Kisii, Kenya to the Equator

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We left the Adventist sports field early, 06:30, with the dean coming to say his farewells.  Very nice of him and we wished him well for his sports day.

We drove for about 2 hours until we reached fields and field of tea plantations.  We found a secluded spot and stopped to make tea and coffee.  The setting was amazing.  We reviewed our plan and drove on to the equator.  We had selected the town of  Nyahururu  as the point of crossing.

Before getting to the Equator we stopped in the town of Nakuru to try again to get a Sim-card.  We found a shop (not a dealer) and after being caught up in the towns maelstrom we were spat out into a parking in front of the phone shop.  45 minutes later and Stefan walked out with a big smile and we were once again connected.  On leaving the shop we went into a traffic circle with taxis everywhere and not a mm between cars.  I jostled my way through like the rest of them until a taxi decided that I should not have 4 perfect corners of a car and at least one corner should have some paint missing and a skew bumper.  Thanks Mr Taxi guy I now really feel part of the country.   There is no stopping, no chit chat, just “move on man & relax”.. Your car still works.

On the equator, (Stefan pointed out that the signs were about 50 meters off the equator) we stopped and had the traditional photo shoot and to celebrate we had a meal and a couple of beers in a small local shack of a restaurant.  Here we ordered food but were not quite sure what we would get.  It tasted good and the beers were good too.  From there we headed east towards Mount Kenya and our spot for the evening was to be the Castle Forest Lodge, within the Mount Kenya National Park.

Here too we had cut it to the last minute and arrived at 6 pm on rather treacherous roads and small bridges. The vegetation here is like a rain forest, thick and dense and we reflected on what a change and diverse landscape we had experienced in a short period.

We quickly set up camp and went though to their lodge for dinner . The set meal was pumpkin soup, fish and potatoes and carrot cake and custard mixed with passion fruit. This place could be a copy of what you would see in the Alps.  The wooden huts and the layout was so typical of what you would expect in Austria.  We were just off the Equator at 2000m and had a temperature of 15 degrees.  It did not help that the rain had decided to come down and we were wet.  We were greeted at camp by Peter who had a jacket with Siemens on it!  Siemens everywhere, even on Mount Kenya.  His service level was really good offering to help set up camp, make hot water and bring us wood.  The poor guy tried in the rain, using an umbrella to keep our fire going.  No point. Off to bed to the sound of the rain hammering down on our tent.  Tomorrow is our last stretch to Nairobi airport.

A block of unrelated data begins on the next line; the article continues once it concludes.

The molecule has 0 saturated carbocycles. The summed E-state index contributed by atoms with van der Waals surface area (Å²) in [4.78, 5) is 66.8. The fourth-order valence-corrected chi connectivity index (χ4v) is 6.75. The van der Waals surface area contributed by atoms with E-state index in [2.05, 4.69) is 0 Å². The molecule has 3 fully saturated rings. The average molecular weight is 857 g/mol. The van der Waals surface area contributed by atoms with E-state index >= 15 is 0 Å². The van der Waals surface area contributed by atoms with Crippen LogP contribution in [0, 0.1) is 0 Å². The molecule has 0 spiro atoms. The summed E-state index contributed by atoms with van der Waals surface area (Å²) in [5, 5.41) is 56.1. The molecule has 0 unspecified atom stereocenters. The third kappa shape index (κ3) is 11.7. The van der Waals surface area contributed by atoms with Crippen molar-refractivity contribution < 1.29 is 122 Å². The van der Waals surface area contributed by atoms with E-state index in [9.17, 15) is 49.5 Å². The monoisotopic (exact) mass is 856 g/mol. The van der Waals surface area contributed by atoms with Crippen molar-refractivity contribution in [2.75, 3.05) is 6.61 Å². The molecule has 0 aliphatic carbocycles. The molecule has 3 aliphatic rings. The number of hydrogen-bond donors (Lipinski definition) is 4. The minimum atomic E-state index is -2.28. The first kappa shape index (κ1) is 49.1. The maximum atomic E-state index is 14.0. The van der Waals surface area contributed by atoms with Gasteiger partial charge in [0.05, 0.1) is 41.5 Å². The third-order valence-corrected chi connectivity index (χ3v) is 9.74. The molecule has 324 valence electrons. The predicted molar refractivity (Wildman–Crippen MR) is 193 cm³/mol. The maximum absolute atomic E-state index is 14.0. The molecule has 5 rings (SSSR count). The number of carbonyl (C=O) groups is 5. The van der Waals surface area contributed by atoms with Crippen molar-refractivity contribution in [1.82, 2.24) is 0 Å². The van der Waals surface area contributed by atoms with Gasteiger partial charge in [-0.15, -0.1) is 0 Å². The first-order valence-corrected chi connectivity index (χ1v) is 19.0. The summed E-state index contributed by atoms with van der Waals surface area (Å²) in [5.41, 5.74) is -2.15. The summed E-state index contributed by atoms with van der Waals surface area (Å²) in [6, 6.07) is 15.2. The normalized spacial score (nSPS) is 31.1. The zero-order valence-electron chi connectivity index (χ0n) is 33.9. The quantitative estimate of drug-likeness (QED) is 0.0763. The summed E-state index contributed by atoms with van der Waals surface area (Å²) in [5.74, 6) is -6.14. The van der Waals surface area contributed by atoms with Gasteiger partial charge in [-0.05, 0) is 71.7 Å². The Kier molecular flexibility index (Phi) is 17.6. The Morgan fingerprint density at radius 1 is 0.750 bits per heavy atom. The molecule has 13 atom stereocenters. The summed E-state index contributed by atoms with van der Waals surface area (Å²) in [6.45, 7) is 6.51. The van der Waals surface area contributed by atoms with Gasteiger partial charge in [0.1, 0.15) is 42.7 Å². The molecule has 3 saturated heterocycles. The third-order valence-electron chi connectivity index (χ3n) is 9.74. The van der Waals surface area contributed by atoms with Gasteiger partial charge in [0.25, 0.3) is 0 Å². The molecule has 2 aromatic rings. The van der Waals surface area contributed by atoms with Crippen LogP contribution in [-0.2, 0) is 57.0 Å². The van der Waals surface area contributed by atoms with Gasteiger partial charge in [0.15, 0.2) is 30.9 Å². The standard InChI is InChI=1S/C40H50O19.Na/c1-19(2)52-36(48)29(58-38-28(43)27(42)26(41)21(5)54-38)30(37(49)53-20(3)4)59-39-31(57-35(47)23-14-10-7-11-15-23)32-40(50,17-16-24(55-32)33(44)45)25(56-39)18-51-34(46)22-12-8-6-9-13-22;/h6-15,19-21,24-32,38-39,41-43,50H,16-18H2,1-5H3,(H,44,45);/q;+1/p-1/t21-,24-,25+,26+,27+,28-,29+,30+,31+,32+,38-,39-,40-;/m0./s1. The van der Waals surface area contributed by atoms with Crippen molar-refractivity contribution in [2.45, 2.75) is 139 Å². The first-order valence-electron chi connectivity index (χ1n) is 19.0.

One Comment Add yours

  1. Stuart says:

    I envy you more than you can imagine😁😁😁😁. Trust Stefan to figure it the 50 meter difference but it is Historic. Back before GPS satellites were around it was as good as your surveyers and often 50m was the accuracy and in Africa it just stuck historically. Imagine the wars that might be fought over 50m of land x hundreds of km just because. Or shoe on the other foot Africa does not care or get it.
    CHEERS

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